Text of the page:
Hospitality businesses implement strategies that promote continuous sustainability across seasons for competitive advantage and growth. Sustainable business practices involve the integration of services and products to meet client’s needs under one roof and for a long period. Beverages serve the basic component in the majority of hospitality businesses, and they range from refreshments; morning and midday servings of coffee and tea to evening and late-night meal accompaniments, to mention a few. Visiting clients prefer beverages served at different times and in different proportions thus necessitating the firms to identify specific needs and act accordingly.
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Beverages in Hotels
Hospitality businesses provide accommodation services whereby clients can spend time in hotels, motels, and restaurants and provide them with beverages that meet particular needs. For instance, during the nights, it is recommended that the businesses serve the best refreshments to the clients while observing their cultural backgrounds. For example, if the clients do not take carbonated products such as bottled soda and beer, it would be prudent for the businesses to offer fresh- fruit juice or a combination of other refreshments during the night period.
During the morning hours, the businesses can strive to offer the best combination of beverages for breakfast still adhering to the cultural backgrounds. In the service industry, consumer satisfaction is the utmost goal, and the firms need to allocate their resources to achieve it (Sloan, Legrand, and Chen 2). In this case, for example, the success of the firm will be determined by the client’s comeback for the same services. If the client was not satisfied, say the firm did not match the client’s needs in their services; the client might complain at the spot or may opt to visit business’ competitors who offer the same product.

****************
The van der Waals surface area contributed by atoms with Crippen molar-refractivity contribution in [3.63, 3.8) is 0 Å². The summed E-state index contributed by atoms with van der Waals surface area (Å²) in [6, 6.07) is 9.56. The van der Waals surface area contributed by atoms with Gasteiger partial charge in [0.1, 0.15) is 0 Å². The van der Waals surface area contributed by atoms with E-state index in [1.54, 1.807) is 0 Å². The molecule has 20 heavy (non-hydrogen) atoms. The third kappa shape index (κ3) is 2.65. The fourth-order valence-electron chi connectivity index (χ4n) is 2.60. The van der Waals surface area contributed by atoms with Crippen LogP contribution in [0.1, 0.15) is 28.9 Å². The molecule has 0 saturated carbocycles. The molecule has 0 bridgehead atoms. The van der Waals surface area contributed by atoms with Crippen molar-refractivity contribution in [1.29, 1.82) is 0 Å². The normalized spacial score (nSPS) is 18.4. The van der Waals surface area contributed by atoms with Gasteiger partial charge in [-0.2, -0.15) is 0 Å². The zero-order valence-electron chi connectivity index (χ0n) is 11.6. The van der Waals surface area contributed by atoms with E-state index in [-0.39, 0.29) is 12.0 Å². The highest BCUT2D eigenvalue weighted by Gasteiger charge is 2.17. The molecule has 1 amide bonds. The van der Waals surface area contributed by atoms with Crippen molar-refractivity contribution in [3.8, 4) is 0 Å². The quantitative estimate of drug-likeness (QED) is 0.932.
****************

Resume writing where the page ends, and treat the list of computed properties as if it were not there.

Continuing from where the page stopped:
The success of the hospitality business relies on the integration of its services more so in the reception department that addresses the client’s concerns (Katsigris and Thomas 12). The majority of these businesses serve beverages at the reception as a warm welcome to the client that is a boost to the identification of the client’s immediate needs. It also helps the clients to explain their personal expectations of the services offered and serves as a bargaining platform. Aspects of failure come into play when the combination of the offered beverages does not meet the basic objectives of satisfying the client’s tastes and preferences over a given time.
For example, clients will prefer a different combination of beverages and refreshments across the seasons and in different locations. In such a case, some will prefer tea in the morning, bottled soda in the afternoon and maybe a beer in the evening hours at outlet A, and a different combination at outlet B during a given season. Therefore, the research and development departments in these businesses need to identify the best combination of preferences for the clients in a given season and ensure effective support from other departments. Furthermore, the service industry needs to conform to the increasing demands and client’s ever-changing tastes and preferences to sustain operations in the long term.
Serving beverages in the hospitality industry may seem insignificant to the majority of businesses depending on the scope and nature of operations. Clients might not have much time to sit around while consuming the services, but a glass of juice or a cup of coffee influences interactions and client’s perceptions of the service or the service provider. In addition, for restaurants and hotels, serving the clients with the best combination of beverages contribute to the ultimate consumer satisfaction and to the success of the industry.
Katsigris, Costas, and Thomas,Chris. The Bar & Beverage Book. Hoboken, N.J: John Wiley & Sons, (2007). Print.
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Sloan, P. Legrand, W. and Chen, J. “Sustainability in the Hospitality Industry”: Principles of Sustainable Operations. London: Routledge. (2013). Print.